The FHFA's efforts could ultimately lead to a settlement that would avoid protracted legal battles, analysts said.
"There's going to be much more incentive to negotiate seriously and quickly than if they had done this seven months ago, when people were blithely ignoring the fraud," says William K. Black, a former federal bank regulator who is now an associate professor at the University of Missouri-Kansas City School of Law.
Estimates about banks' ultimate exposure vary considerably because it isn't clear how aggressively investors will pursue claims, or how successful they will be. Banks could face between $55 billion and $179 billion in repurchase demands from investors, according to Compass Point Research & Trading, a Washington boutique investment bank. Estimates from FBR Capital Markets say repurchase demands could be lower, between $24 billion and $51 billion.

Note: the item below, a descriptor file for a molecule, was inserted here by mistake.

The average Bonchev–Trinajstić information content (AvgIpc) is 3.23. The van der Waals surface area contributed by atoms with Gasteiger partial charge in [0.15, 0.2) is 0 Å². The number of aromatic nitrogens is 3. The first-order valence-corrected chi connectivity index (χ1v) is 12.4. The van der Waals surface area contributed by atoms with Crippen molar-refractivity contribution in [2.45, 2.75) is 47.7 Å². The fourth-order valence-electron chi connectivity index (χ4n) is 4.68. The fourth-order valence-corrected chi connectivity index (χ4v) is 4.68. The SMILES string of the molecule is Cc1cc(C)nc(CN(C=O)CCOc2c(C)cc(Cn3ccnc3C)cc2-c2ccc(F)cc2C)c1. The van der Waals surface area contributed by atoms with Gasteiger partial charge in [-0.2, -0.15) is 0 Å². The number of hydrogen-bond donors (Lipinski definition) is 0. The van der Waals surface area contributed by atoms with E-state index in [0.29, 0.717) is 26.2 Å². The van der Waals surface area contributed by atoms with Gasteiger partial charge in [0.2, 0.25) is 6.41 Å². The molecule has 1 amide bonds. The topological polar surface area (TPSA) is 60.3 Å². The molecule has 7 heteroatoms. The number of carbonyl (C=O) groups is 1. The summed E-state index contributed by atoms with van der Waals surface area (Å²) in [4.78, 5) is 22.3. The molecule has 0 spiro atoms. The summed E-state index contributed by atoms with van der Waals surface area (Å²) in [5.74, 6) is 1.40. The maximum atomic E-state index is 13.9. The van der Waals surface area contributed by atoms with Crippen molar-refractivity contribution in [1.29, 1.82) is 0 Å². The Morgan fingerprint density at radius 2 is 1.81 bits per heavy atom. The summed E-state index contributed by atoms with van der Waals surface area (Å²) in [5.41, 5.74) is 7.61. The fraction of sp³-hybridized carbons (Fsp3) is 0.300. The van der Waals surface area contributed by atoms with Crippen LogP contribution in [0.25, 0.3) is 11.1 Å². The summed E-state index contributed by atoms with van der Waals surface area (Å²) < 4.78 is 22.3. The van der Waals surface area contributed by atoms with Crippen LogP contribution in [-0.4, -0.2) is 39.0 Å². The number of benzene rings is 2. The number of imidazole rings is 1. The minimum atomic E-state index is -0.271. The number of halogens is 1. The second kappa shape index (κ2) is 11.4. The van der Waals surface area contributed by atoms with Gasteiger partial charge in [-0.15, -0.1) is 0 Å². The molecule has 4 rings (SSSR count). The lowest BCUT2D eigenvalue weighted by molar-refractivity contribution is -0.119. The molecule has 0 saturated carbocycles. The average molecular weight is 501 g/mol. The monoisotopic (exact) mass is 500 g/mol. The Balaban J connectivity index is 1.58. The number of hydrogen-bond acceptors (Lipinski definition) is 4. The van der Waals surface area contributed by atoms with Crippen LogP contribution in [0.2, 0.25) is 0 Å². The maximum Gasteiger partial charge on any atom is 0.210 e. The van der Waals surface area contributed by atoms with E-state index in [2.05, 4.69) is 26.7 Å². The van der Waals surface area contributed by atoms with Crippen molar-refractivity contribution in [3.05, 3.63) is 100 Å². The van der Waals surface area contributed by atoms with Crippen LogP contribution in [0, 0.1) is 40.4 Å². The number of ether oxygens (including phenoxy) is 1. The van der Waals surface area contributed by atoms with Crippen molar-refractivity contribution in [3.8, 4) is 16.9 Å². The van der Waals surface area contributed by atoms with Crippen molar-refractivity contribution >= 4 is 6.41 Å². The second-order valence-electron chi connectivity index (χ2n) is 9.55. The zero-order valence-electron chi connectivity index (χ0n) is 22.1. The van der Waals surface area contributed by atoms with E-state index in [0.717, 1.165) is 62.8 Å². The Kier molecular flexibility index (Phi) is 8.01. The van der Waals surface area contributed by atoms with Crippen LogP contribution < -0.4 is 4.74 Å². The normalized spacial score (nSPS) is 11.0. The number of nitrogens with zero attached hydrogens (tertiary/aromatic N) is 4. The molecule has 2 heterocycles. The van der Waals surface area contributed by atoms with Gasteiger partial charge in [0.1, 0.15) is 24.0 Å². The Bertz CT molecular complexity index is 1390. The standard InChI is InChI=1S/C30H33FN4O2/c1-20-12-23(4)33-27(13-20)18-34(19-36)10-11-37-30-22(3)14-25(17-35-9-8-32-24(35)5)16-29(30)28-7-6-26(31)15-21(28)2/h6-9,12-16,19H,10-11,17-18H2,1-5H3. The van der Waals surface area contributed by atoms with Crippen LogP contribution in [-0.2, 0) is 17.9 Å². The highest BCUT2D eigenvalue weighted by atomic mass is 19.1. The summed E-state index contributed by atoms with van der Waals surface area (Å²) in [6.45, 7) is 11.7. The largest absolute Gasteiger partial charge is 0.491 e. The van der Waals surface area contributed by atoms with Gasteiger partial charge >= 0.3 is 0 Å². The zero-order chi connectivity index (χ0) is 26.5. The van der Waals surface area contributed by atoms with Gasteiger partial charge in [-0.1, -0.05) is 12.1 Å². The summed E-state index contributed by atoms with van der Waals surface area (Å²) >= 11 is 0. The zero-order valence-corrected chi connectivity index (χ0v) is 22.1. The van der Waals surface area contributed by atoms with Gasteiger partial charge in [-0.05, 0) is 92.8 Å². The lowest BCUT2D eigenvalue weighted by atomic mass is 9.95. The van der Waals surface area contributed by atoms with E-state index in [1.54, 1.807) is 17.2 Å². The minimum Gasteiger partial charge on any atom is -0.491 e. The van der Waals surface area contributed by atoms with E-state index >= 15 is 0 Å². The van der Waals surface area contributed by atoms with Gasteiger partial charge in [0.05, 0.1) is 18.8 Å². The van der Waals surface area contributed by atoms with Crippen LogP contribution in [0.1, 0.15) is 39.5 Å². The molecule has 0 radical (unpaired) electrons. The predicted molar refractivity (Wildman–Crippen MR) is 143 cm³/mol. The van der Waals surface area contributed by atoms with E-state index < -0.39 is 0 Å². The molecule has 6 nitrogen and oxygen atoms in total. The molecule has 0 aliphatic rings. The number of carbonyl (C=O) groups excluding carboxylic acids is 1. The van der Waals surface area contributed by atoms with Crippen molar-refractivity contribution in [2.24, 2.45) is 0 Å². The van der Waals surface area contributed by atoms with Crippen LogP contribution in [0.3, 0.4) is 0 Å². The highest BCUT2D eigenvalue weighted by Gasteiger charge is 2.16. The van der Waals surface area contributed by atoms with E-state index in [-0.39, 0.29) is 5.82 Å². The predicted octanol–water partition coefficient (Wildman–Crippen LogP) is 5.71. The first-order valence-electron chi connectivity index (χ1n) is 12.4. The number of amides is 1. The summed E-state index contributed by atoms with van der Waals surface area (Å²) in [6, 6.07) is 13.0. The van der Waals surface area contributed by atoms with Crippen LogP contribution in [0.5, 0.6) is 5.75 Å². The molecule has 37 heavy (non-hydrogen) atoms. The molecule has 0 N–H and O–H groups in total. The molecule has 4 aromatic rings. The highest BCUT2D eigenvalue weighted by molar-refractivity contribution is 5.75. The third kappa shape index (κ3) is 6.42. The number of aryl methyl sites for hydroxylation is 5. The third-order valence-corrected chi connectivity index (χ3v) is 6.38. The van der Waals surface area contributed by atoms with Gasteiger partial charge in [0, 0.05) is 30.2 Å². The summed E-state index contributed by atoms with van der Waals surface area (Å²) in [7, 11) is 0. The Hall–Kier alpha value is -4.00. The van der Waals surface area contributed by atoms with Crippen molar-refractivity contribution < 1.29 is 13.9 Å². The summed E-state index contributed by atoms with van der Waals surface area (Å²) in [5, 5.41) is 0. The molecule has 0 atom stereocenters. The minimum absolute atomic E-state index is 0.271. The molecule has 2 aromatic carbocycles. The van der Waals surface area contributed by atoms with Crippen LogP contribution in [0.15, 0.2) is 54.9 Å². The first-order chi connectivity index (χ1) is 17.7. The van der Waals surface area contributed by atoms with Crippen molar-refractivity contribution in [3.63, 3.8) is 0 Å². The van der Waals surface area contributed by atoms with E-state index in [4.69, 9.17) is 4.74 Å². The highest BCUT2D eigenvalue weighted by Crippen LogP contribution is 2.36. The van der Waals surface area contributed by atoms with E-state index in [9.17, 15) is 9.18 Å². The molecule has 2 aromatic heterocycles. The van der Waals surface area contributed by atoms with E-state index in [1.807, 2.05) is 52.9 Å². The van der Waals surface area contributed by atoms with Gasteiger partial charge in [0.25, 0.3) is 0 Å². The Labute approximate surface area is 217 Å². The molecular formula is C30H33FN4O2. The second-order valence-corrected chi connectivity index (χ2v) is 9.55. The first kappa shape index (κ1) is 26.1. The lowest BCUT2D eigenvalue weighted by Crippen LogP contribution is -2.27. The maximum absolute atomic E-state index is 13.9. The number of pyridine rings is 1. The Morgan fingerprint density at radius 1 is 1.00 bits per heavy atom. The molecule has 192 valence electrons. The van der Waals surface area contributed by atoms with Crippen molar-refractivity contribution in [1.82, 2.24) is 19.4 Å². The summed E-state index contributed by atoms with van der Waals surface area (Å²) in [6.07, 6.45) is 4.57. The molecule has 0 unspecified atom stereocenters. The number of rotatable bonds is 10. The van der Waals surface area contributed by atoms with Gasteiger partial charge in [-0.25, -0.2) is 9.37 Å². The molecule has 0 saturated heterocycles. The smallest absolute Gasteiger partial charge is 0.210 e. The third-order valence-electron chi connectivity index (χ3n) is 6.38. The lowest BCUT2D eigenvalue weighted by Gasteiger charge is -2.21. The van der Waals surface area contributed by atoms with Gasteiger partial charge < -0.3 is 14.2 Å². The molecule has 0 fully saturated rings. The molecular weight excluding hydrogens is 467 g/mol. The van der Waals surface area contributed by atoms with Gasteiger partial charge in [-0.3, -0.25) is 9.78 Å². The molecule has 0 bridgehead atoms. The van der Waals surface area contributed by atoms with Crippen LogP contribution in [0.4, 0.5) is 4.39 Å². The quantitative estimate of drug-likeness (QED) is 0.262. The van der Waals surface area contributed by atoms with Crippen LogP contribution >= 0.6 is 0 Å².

The FHFA subpoenas could mark the beginning of a new attempt to recover losses on soured mortgages from banks.
And what these means for private investors
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If the FHFA is successful in proving that loan files didn't meet underwriting standards or that their ownership chain wasn't properly transferred during the securitization process, that could pave the way for other investors to make similar challenges, said Joshua Rosner of investment-research firm Graham Fisher & Co.